If magnesium is insufficient potassium and calcium will be lost in the urine and calcium will be deposited in the soft tissues (kidneys, arteries, joints, brain, etc.).

Calcium Synergists

Copper is required to fix calcium in the bones and helps raise the tissue calcium level. Many people have biologically unavailable copper which causes their calcium problems. In fast oxidizers, copper deficiency contributes to a calcium deficiency. Adequate adrenal hormone levels are also essential for proper calcium metabolism.

Calcium Antagonists

Sugar upsets the calcium/phosphorus ratio in the blood more than any other single factor, according to researcher Dr. Melvin Page. It also stresses the adrenal glands and upsets the hormone balance which affects calcium metabolism.

Copper Bio-Unavailability A Major Cause of Candida Infection

The most commonly observed mineral imbalance we find in many patients with Candida infection is termed bio-unavailable copper. Bio-unavailable copper is indicated on a tissue mineral test. Other mineral indicators of a candida overgrowth are an elevated calcium level, elevated calcium/magnesium ratio, or a low sodium/potassium ratio.

August 7, 2007 Posted by | Health | , , , , , , , , , | Leave a comment

Entry for August 06, 2007

All day long I’ve had really itchy dry eyes but I’m not sure if I caused it myself by rubbing them or if it’s something else. I stopped taking phosphorus thinking that might be causing the problem and I tried a bunch of different vitamins and minerals at different times today but nothing seemed to make a difference.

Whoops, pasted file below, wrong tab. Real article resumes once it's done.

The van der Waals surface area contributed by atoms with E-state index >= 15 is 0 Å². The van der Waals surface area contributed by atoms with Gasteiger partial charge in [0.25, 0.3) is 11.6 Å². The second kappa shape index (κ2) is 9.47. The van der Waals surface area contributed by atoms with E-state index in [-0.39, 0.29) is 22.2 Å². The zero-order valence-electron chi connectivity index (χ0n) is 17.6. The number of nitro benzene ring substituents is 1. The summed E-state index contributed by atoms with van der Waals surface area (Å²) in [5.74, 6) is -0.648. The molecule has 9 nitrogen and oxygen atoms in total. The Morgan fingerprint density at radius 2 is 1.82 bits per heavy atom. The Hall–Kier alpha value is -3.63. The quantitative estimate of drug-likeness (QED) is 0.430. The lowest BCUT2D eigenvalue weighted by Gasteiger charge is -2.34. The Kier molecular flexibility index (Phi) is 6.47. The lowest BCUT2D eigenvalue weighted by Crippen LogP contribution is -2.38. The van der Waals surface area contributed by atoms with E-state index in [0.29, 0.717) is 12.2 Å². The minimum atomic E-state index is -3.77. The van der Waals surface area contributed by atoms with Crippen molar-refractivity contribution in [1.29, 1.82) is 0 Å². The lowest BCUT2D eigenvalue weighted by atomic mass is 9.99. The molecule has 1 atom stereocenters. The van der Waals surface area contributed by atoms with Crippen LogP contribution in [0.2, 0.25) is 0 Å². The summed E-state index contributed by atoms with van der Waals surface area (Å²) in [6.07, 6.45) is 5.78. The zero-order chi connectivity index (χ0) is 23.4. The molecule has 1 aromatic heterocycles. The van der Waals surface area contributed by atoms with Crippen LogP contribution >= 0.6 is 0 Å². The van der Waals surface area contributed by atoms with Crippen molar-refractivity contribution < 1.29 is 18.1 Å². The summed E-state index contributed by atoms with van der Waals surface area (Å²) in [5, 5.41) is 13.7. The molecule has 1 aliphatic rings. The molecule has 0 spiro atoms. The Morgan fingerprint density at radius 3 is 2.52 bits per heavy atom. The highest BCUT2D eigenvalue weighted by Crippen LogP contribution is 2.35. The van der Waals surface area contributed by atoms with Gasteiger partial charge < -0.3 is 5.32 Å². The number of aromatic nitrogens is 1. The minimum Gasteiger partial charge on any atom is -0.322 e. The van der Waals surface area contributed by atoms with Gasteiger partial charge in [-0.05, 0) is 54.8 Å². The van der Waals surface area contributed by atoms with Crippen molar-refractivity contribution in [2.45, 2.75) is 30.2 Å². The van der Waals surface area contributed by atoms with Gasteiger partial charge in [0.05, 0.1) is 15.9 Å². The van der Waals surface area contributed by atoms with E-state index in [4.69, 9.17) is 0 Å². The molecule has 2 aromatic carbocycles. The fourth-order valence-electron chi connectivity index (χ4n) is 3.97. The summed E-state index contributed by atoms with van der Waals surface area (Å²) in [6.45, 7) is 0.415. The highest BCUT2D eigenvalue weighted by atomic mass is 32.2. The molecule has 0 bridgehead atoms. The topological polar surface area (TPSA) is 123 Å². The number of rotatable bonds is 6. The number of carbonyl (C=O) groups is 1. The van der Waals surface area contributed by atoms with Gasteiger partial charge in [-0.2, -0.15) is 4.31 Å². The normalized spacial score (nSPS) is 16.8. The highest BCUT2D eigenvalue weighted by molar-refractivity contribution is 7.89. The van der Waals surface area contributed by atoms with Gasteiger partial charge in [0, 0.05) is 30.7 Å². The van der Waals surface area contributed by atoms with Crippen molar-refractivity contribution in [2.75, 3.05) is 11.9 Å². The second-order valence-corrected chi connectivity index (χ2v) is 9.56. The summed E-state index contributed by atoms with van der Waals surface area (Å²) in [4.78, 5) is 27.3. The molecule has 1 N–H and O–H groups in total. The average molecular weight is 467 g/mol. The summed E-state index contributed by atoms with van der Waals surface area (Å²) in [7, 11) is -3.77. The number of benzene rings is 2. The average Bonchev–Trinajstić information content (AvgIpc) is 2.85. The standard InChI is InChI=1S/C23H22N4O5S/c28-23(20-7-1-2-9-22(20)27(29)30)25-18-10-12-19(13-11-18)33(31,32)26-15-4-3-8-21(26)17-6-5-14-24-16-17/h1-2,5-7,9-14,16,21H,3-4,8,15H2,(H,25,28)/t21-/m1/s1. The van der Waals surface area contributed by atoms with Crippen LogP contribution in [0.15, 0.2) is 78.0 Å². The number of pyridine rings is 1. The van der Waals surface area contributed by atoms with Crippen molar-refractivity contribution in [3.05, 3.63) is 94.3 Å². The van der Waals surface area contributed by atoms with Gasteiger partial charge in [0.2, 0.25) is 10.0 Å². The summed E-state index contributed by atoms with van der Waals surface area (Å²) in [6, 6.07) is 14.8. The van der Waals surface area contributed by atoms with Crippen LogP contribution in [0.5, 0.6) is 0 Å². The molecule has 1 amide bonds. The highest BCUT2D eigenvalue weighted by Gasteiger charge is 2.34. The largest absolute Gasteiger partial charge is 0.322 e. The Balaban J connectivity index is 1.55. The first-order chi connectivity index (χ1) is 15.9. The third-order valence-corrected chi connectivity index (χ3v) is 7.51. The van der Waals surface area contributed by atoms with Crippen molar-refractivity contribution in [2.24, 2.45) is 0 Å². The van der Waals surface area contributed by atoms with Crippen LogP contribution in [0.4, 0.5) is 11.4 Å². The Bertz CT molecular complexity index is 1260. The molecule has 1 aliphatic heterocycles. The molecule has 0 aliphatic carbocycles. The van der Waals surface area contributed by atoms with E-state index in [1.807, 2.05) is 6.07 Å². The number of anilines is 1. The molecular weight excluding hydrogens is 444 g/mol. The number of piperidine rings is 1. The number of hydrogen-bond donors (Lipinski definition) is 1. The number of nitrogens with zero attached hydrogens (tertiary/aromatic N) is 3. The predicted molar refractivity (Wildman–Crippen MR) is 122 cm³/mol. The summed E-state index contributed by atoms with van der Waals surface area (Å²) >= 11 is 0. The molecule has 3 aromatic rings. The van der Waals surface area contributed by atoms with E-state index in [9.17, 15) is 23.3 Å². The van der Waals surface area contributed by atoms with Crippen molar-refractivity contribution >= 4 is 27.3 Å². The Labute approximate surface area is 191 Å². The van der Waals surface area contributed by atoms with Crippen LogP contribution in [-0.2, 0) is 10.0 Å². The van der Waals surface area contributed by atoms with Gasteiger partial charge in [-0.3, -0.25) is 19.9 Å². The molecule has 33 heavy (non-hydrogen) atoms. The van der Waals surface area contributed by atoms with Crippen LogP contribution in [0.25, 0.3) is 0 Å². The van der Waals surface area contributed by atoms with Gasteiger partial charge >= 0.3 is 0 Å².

Hopefully it’s only because I’m very, very tired…

All throughout the long holiday weekend I didn’t get cold hands once. Let’s see what happens tomorrow when I return to work.

August 7, 2007 Posted by | Health | , , | Leave a comment

Entry for August 06, 2007

“We know best…”

Cancer fears over hikes in folic acid
Vitamin B reduces birth defects but may increase rate of colon cancer

Aug 07, 2007 04:30 AM
Denise Gellene
Los Angeles Times

Adding folic acid to flours, pastas and rice has reduced the rate of spina bifida and anencephaly, sparing 1,000 U.S. babies each year from these devastating birth defects.

But a new study suggests those health gains may have come at a cost: an extra 15,000 cases of colon cancer annually.

The report, from Tufts University, is the latest caution about a public-health policy that has been largely viewed as a success.

“Have we done more harm than benefit?” says Dr. John Potter, a colon cancer expert at the Fred Hutchinson Cancer Center in Seattle, who was not connected to the latest research.

Writing last month in the journal Cancer Epidemiology Biomarkers and Prevention, scientists reported that colon cancer cases in the U.S. spiked after manufacturers began fortifying cereal grains with folic acid in the late 1990s.

They saw a similar trend in Canada, which began fortification with the B vitamin around the same time.